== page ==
Singh expressed the hope that Governor-designate Raghuram Rajan will build on his predecessor's work to chart a new course of action in the very difficult period of economy now. (PTI/File Photo)
As his government battles a steep fall in the value of the Rupee and a stock market meltdown, Prime Minister Manmohan Singh on Saturday dismissed the possibility of a throwback to 1991 balance of payments crisis situation and reversing the path of globalisation of the economy.
"There is no no question of going back to 1991 (balance of payment crisis). At that time foreign exchange in India was a fixed rate. Now it is linked to market. We only correct the volatility of the rupee," he told PTI.
In 1991, Singh said, the country had only foreign exchange reserves for 15 days. "Now we have reserves of six to seven months. So there is no comparison. And no question of going back to 1991 crisis."
Asked if there was no basis to fears of a return to the 1991 situation, Singh said, "No. There is no question."
Against the backdrop of the high Current Account Deficit (CAD) and the all-time low value the Rupee has touched, the Prime Minister was asked about fears in some quarters that the country may be witnessing a throwback to 1991 crisis when gold was pledged and the country was forced to adopt a reforms programme that put it on the path of globalisation of economy.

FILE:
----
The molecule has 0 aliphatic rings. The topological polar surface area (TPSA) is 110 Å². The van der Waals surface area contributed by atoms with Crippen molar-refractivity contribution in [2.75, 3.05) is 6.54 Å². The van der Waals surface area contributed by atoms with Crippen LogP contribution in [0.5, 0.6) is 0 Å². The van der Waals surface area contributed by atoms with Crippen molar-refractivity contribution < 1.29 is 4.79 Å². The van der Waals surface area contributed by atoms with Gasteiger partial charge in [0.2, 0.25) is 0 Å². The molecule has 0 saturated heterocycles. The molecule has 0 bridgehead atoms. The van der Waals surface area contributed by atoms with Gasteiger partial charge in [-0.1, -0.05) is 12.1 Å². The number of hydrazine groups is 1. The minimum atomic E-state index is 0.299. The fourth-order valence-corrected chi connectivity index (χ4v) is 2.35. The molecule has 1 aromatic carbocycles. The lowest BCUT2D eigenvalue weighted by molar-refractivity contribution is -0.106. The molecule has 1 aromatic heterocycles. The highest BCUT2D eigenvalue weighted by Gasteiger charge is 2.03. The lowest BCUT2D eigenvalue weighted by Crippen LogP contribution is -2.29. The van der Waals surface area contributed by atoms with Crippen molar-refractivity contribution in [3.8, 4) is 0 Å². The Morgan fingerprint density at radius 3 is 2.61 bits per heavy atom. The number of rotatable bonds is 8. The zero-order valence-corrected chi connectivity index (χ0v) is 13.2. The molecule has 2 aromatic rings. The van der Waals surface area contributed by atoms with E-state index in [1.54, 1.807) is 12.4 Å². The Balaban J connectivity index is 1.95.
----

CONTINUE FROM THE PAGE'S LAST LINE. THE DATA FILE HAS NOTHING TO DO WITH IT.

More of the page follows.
He was speaking after release of the fourth volume of RBI history titled "RBI History-Looking Back and Looking Ahead" at a small function at his Race Course residence.
When pointed out that the Current Account Deficit was still high, Singh acknowledged the problem saying high imports of gold was one of the major factors contributing to it.
"We seem to be investing a lot in unproductive assets," he added.
Asked about criticism that the Indian economy was too much linked to the global economy and that was the reason for current problems and whether there would be a reversal of the progress, he said, "There was no such possibility."
He then turned to a leading economic journalist and said, "Ask him. He is the guru."